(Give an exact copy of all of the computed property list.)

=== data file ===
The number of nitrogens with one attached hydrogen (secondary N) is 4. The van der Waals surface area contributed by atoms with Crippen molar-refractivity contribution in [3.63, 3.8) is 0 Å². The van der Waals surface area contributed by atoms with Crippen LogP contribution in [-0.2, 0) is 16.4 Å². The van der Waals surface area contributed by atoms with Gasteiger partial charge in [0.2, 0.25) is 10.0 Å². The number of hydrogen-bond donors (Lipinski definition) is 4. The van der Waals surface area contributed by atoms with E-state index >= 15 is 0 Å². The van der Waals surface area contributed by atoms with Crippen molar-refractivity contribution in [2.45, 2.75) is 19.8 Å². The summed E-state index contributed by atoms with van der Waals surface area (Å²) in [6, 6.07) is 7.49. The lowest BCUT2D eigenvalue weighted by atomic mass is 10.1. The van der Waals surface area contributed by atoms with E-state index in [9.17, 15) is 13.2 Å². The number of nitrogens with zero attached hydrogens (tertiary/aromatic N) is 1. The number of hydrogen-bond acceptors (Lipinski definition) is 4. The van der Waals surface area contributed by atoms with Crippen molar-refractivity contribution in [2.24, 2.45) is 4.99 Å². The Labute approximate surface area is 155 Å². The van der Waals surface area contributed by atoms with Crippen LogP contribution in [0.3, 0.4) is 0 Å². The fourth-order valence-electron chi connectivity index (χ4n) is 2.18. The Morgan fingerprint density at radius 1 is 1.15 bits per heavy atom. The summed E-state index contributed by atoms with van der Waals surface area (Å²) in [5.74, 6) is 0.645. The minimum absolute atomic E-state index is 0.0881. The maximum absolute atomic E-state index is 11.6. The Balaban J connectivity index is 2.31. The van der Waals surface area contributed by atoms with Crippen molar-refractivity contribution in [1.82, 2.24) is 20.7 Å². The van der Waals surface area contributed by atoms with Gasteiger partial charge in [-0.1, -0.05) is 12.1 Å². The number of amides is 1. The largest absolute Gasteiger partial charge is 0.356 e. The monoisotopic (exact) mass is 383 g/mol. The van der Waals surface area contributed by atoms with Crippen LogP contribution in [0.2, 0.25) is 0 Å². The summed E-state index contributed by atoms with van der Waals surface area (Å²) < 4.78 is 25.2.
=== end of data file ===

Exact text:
The number of nitrogens with one attached hydrogen (secondary N) is 4. The van der Waals surface area contributed by atoms with Crippen molar-refractivity contribution in [3.63, 3.8) is 0 Å². The van der Waals surface area contributed by atoms with Crippen LogP contribution in [-0.2, 0) is 16.4 Å². The van der Waals surface area contributed by atoms with Gasteiger partial charge in [0.2, 0.25) is 10.0 Å². The number of hydrogen-bond donors (Lipinski definition) is 4. The van der Waals surface area contributed by atoms with E-state index >= 15 is 0 Å². The van der Waals surface area contributed by atoms with Crippen molar-refractivity contribution in [2.45, 2.75) is 19.8 Å². The summed E-state index contributed by atoms with van der Waals surface area (Å²) in [6, 6.07) is 7.49. The lowest BCUT2D eigenvalue weighted by atomic mass is 10.1. The van der Waals surface area contributed by atoms with E-state index in [9.17, 15) is 13.2 Å². The number of nitrogens with zero attached hydrogens (tertiary/aromatic N) is 1. The number of hydrogen-bond acceptors (Lipinski definition) is 4. The van der Waals surface area contributed by atoms with Crippen molar-refractivity contribution in [2.24, 2.45) is 4.99 Å². The Labute approximate surface area is 155 Å². The van der Waals surface area contributed by atoms with Crippen LogP contribution in [0.3, 0.4) is 0 Å². The fourth-order valence-electron chi connectivity index (χ4n) is 2.18. The Morgan fingerprint density at radius 1 is 1.15 bits per heavy atom. The summed E-state index contributed by atoms with van der Waals surface area (Å²) in [5.74, 6) is 0.645. The minimum absolute atomic E-state index is 0.0881. The maximum absolute atomic E-state index is 11.6. The Balaban J connectivity index is 2.31. The van der Waals surface area contributed by atoms with Crippen molar-refractivity contribution in [1.82, 2.24) is 20.7 Å². The van der Waals surface area contributed by atoms with Gasteiger partial charge in [-0.1, -0.05) is 12.1 Å². The number of amides is 1. The largest absolute Gasteiger partial charge is 0.356 e. The monoisotopic (exact) mass is 383 g/mol. The van der Waals surface area contributed by atoms with Crippen LogP contribution in [0.2, 0.25) is 0 Å². The summed E-state index contributed by atoms with van der Waals surface area (Å²) < 4.78 is 25.2.